Bald eagle populations are climbing in Georgia.
According to preliminary results, Georgia Department of Natural Resources aerial surveys in January and March documented 166 occupied nesting territories, 124 successful nests and 185 young fledged.
Those totals topped last year’s 163 nesting territories and 121 successful nests, while dropping slightly from 199 eaglets fledged. In 2011, there were 144 territories, 113 nests and 178 eaglets.
The number of bald eagle nests in Georgia has increased steadily, underscoring the rebound of our national bird from near-extinction through much of its range 40 years ago. Nests numbered in the single digits in Georgia when survey leader Jim Ozier started searching for them more than two decades ago.
This comeback was powered in part by Georgians who support the Georgia Wildlife Conservation Fund through their state income tax returns. As this year’s tax deadline nears, those who haven’t filed are encouraged to contribute to the fund through the “Give Wildlife a Chance” state income tax checkoff.
Making contributions large or small through the checkoff – line 26 on Form 500 or line 10 on Form 500EZ – benefits the more than 1,000 Georgia plant and animal species listed as species of conservation concern, including bald eagles.
The large nests of these iconic raptors are showing up in new areas, including Jasper and Carroll counties this year, and more frequently in some coastal counties, such as Chatham, where Ozier documented six new nests for a county total of 25.
“It’s impressive. They’re really filling in the gaps there,” said Ozier, a Nongame Conservation Section program manager with the DNR’s Wildlife Resources Division.
Although the number of young eagles statewide fell this year, Ozier said that change is not significant and fluctuations are expected.
The public is encouraged to let Ozier know about eagle nests they see, reporting them online (www.georgiawildlife.com/conservation/eaglenest) or by phone (478-994-1438). These reports often lead to nests not monitored before. DNR works with landowners to help protect eagle nests on their property.
Bald eagles are no longer listed under the U.S. Endangered Species Act, but they are protected by federal and state law.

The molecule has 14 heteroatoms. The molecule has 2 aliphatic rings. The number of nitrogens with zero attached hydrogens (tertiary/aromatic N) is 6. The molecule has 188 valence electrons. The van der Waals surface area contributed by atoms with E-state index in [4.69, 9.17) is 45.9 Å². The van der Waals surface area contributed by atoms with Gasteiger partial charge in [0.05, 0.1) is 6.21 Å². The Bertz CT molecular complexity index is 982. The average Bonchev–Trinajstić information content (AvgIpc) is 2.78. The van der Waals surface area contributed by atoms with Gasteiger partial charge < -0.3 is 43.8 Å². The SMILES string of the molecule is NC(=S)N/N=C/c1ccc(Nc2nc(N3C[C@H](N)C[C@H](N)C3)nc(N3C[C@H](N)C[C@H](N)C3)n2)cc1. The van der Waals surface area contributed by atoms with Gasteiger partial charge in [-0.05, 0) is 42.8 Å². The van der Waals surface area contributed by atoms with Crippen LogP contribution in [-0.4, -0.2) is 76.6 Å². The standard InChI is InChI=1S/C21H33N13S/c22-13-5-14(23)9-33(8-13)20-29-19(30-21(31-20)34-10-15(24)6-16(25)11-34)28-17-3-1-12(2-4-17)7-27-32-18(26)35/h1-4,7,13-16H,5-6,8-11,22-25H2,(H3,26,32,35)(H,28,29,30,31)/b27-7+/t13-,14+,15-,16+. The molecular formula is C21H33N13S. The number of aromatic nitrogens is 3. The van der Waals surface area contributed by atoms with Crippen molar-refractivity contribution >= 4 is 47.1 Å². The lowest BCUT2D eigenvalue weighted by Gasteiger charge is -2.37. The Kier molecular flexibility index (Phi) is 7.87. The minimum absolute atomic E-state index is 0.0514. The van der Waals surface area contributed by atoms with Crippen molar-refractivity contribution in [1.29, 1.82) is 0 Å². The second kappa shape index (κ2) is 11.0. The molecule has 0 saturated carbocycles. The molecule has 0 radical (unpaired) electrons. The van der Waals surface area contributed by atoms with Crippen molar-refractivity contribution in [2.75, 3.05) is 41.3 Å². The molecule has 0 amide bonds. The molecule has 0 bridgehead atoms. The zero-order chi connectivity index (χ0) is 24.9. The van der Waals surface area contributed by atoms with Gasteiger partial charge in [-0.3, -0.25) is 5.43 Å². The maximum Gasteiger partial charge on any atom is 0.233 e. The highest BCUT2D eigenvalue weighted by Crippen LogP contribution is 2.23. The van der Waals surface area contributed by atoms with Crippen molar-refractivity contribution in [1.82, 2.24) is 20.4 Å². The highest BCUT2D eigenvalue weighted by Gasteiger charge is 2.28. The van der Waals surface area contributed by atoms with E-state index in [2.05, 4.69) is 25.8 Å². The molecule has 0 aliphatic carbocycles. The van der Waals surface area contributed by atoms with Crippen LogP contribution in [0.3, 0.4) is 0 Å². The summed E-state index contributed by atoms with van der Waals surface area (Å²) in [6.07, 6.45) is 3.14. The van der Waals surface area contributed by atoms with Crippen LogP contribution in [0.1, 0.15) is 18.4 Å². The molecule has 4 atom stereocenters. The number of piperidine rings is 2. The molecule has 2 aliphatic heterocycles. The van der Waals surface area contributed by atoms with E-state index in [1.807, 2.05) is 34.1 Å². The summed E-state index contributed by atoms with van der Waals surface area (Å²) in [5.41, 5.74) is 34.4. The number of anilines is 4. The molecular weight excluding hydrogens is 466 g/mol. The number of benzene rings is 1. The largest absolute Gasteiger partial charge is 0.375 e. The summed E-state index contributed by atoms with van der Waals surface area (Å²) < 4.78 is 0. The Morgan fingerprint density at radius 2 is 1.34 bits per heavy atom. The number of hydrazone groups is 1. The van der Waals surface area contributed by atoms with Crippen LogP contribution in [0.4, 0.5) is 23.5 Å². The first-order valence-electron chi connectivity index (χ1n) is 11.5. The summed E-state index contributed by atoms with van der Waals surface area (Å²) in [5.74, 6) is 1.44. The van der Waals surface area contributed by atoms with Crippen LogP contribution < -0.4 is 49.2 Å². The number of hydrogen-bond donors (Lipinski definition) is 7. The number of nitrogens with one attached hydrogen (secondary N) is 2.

Eagle surveys are part the DNR Nongame Section’s mission to conserve nongame wildlife – native animals not legally hunted or fished for – and native plants and natural habitats. The section receives no state appropriations for this work. The Wildlife Conservation Fund checkoff provides significant support, accounting for 12 percent of fund revenues in fiscal year 2012.
All checkoff contributions large and small help. Georgians can deduct contributions from refunds or add them to payments. They can also give when filing electronically or through a tax preparer. Go to www.georgiawildlife.com/TaxCheckoff for details. Please consult a tax professional about deducting contributions.
- Occupied nesting territories: 166 (preliminary)
- Successful nests: 124
- Young fledged: 185
- Counties with active nest: 57 (53 in 2012)
- Lead counties: Chatham – 25; Camden – 12; McIntosh – 11; Liberty – 10; Glynn – 8; Decatur – 7
AVM in Focus
In Georgia and other states, scientists are researching the impact of Avian Vacuolar Myelinopathy, a neurological disease deadly to waterbirds, mainly coots and bald eagles. One suspected link is that coots ingest a strain of cyanobacteria or blue-green algae sometimes found on submerged aquatic plants, particularly hydrilla. A toxin in the algae then sickens eagles that eat contaminated coots.
Discovered in Arkansas in 1995, Avian Vacuolar Myelinopathy, often referred to as AVM, has been documented in Georgia at lakes Clarks Hill, Juliette, Varner and West Point, and some small reservoirs near Atlanta. Clarks Hill, also known as J. Strom Thurmond Reservoir, is a hotspot.
A grant from the American Eagle Foundation allowed the Georgia Department of Natural Resources to survey known sites for the disease in November. Ozier spotted numerous eagles then. Yet during DNR flights in January, he saw few eagles at the sites.
Scientists are exploring how to combat the disease. A possible approach is using grass carp, herbicides or both to manage the submerged aquatic vegetation that plays host to the apparently toxic algae.